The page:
“I wish the number was a little bit higher,” said Fellman. “I think we’ll get a good multiple though and end up where we wanted to be — we’ll just get there a little differently.”
Overall, the box office was down 20% from 2013. The decline means year-to-date ticket sales are now tracking more than 4% behind 2013’s — they were down 3.6% going into the holiday.
“It’s been a roller coaster box office year, so it was no surprise that Thanksgiving was another roller coaster week,” said Paul Dergarabedian, senior media analyst at Rentrak. “Just like it did in the summer, 2013 is providing a formidable set of comparisons.”
Even “Mockingjay – Part 1,” which became the third highest-grossing Thanksgiving release, couldn’t keep pace with the ghosts of “Hunger Games” past. Last year, its predecessor, “Catching Fire,” set a new record, picking up $110 million during the five-day holiday. That year also saw “Frozen” become the year’s second highest-grossing Thanksgiving week release of all time with a $93 million bounty.
Internationally, “Mockingjay – Part 1” grossed an estimated $67 million from 86 foreign markets, bringing its estimated foreign total to $254.4 million. The film’s North American total through the weekend is $225.7 million.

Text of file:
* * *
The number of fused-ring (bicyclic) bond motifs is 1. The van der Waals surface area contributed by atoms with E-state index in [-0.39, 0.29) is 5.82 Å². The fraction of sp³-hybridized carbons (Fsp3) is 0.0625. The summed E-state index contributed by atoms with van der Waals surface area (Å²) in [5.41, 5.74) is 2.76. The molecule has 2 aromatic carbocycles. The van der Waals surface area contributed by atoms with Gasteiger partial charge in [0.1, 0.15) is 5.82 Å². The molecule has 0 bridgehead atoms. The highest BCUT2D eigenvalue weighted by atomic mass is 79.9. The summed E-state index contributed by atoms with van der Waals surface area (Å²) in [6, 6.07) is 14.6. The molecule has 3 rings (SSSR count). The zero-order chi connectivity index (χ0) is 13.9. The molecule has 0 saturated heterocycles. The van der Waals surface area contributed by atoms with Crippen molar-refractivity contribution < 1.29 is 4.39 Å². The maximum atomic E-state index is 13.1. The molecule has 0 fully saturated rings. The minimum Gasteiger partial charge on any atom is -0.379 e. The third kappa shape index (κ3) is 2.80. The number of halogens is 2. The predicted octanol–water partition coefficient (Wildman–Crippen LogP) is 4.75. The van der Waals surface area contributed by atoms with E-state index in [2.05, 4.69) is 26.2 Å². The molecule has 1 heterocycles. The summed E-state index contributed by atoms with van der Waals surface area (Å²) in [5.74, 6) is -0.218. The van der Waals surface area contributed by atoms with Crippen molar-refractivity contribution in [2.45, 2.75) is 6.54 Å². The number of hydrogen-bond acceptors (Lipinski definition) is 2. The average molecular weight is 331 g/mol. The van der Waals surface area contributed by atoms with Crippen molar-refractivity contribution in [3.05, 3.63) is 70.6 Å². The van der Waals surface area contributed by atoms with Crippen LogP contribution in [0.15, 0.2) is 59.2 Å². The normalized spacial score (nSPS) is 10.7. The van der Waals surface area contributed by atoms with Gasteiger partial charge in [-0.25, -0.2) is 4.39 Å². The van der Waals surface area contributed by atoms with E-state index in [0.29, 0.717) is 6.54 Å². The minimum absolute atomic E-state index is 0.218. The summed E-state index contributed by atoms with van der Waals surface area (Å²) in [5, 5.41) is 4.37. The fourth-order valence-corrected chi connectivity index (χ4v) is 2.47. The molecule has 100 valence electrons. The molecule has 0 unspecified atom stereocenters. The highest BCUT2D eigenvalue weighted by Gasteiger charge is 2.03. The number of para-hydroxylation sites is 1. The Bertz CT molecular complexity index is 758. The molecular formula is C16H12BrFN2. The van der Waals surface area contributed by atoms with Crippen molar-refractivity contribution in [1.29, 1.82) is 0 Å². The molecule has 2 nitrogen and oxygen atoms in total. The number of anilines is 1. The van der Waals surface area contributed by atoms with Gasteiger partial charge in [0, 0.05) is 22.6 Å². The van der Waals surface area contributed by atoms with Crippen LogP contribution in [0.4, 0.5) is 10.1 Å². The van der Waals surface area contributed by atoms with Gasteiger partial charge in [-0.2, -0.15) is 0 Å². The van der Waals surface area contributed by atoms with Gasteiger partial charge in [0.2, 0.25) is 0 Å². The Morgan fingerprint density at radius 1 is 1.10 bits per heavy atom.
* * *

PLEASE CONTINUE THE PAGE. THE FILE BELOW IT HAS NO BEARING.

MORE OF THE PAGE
Two holdovers benefited from the increased traffic at the multiplexes. “Big Hero 6” continued to draw family crowds and likely cut into “Penguins of Madagascar’s” box office numbers. The animated film picked up roughly $26 million over the five days and $18.7 million for the weekend, which put its domestic haul at $167.2 million.
“Interstellar” also showed impressive stamina. Christopher Nolan’s space adventure has enjoyed a lift from Imax screens, which it holds onto until “The Hobbit: The Battle of the Five Armies” lands in theaters on Dec. 17. The film earned $15.8 million for the weekend and $22 million for the five-day period. Its stateside total stands at $147.1 million.